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Fourteenth Sunday in Ordinary Time (C)

Readings: Isa 66:10-14c; Ps 66: 1-7, 16, 20; Gal 6:14-18; Luke 10:1-12, 17-20

July 8, 2013

Two sides of the same coin

Today's readings offer us two conflicting images: one of abundance and rejoicing; the other of the cross and self-denial. One might think that these two images cannot be harmonized. However, if we look carefully, we can see how they really do fit together. They are, in fact, two sides of the same coin.

The first reading is from the prophet Isaiah. It is an oracle of salvation, a vision of a joyful future. Through it the prophet announces that the city of Jerusalem, which had been destroyed by the Babylonians and its inhabitants taken into exile or scattered, will be made prosperous again and its people brought back home. The ancient Israelites certainly clung to this promise of future security and happiness. The restoration of the city symbolized the restoration of the entire nation. The scene is quite poignant. Jerusalem is depicted as a tender mother, offering her children the comfort and nourishment of her milk. In what some might say is a bold move, the prophet characterizes divine comfort as maternal. The language itself invites this particular feminine characterization, for the word for comfort (also translated compassion) comes from the Hebrew for 'womb.' In other words, God shows 'womb-love' for the people of Israel.

There are many cities over which we mourn today. Some cities such as Gaza or Baghdad have been ravaged by war. Other cities like Calcutta and Lagos are plagued by poverty. We can all name cities in our own country that are riddled with crime. The circumstances of destruction may be different in each case, but many of the inhabitants of these cities can easily identify with the desolate Jerusalem. These ruined cities were their homes, places that they love. The people of today's devastation probably harbor the same hopes and dreams of restoration as did the ancient Israelites. We grieve over such cities, and we pray that, as was the case with the ancient Israelites before them, God will turn their mourning into rejoicing. This is not a vain hope, for as the Psalm reminds us, God "changed the sea into dry land; through the river they passed by foot." God liberated a people before; certainly God can do it again. But how?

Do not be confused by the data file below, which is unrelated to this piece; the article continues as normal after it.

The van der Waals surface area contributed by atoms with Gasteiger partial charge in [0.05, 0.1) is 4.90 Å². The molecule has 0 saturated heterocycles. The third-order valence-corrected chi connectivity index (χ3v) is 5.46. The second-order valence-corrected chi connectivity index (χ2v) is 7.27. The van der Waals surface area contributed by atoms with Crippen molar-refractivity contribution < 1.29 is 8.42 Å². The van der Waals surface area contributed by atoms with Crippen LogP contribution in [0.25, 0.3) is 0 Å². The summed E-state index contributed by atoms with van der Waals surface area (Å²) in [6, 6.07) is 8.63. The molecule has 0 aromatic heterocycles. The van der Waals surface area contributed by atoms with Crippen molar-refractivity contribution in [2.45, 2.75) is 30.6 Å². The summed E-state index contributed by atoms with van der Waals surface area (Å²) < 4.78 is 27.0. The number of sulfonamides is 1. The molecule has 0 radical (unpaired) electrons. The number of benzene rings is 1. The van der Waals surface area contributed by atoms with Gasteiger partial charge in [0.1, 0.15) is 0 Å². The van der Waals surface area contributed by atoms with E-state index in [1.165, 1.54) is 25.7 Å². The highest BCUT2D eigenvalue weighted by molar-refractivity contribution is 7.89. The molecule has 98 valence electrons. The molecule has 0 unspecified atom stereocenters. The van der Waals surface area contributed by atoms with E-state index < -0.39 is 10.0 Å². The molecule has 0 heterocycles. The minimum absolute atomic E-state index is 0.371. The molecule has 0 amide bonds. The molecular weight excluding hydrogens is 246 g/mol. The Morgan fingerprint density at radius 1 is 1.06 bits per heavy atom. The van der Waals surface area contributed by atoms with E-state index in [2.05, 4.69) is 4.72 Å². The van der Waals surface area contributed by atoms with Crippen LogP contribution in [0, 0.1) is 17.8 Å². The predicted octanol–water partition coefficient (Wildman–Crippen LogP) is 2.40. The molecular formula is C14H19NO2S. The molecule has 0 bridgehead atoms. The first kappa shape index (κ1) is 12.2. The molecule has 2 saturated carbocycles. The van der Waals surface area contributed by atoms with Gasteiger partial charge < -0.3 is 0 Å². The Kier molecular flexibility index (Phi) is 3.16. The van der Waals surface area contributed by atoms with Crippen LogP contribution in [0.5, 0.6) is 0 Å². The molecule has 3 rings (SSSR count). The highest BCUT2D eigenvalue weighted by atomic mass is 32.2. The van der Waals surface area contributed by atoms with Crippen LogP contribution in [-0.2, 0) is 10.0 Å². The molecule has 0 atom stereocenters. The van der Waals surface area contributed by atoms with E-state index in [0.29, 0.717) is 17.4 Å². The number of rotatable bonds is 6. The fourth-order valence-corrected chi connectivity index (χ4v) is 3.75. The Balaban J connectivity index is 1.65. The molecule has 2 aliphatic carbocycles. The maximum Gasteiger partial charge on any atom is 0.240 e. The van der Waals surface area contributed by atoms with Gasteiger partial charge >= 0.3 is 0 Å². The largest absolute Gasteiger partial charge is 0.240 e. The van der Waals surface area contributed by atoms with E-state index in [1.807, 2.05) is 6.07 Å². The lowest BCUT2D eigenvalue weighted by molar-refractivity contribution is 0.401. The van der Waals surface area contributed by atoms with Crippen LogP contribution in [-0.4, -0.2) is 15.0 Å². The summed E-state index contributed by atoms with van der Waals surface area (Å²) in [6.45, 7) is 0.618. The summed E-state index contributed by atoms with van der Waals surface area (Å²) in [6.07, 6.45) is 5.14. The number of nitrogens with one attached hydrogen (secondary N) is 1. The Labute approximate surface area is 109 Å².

The gospel reading provides an answer to this question. The world has an immense need of laborers who will bring the reign of God to life. During Jesus' own lifetime, he sent a group of disciples out into every town and place that he intended to visit. They were to cure the sick and to announce the advent of the reign of God. Like Isaiah before them, their message was one of restoration. However, the restoration that they announced was more than that of a city or of a single nation. The reign of God was for all people, in every time, in every place. An example of the fruitfulness of this mission is Paul. His life exemplifies the description of the apostle. He went from city to city announcing the salvific power of the death and resurrection of Jesus. Though he went like a lamb among wolves, he boldly declared: "Let no one make troubles for me; for I bear the marks of Jesus on my body."

Today we are sent to continue this work of announcing the restoration of the people through the gospel of Christ. Today we are the ones with the message: "Peace to this household." 'Peace' is a simple greeting to give, but it is a monumental task to accomplish. It involves more than rebuilding cities; it requires rebuilding lives. The first reading suggests that we might accomplish this by taking the broken and desolate people into our arms and our hearts, by comforting them with a compassion like the 'womb-love' of God. We do not have to travel into a foreign country to accomplish this. Genuine world peace really begins in our families and in our neighborhoods. We can, indeed we must, establish it there.

We are the ones who today, through the power of Jesus, can make "even the demons subject to us." And there are many demons roaming around in our world. There are addictions of every kind, greed under many guises, grudges held for years on end. The transformation of our lives is encompassed in the vision of the rebirth of the city of Jerusalem. We are the new creation of which Paul speaks today. Like Paul, we too must be willing to be crucified to some of the standards of our world, standards that stand in opposition to the reign of God. It is in this way that the cross enters our lives.

Jesus warned us that the message of peace, and the means we employ to establish that peace, might be rejected. Our efforts at change might not always be appreciated. However, God restored the people in the past, and through us, God can continue to restore the people today.

Dianne Bergant, CSA

Carroll Stuhlmueller, CP, Distinguished Professor of Old Testament Studies

This reflection first appeared in America magazine and can now be found in The Word for Every Season: Reflections on the Lectionary Readings (Mahwah: Paulist Press, 2010).


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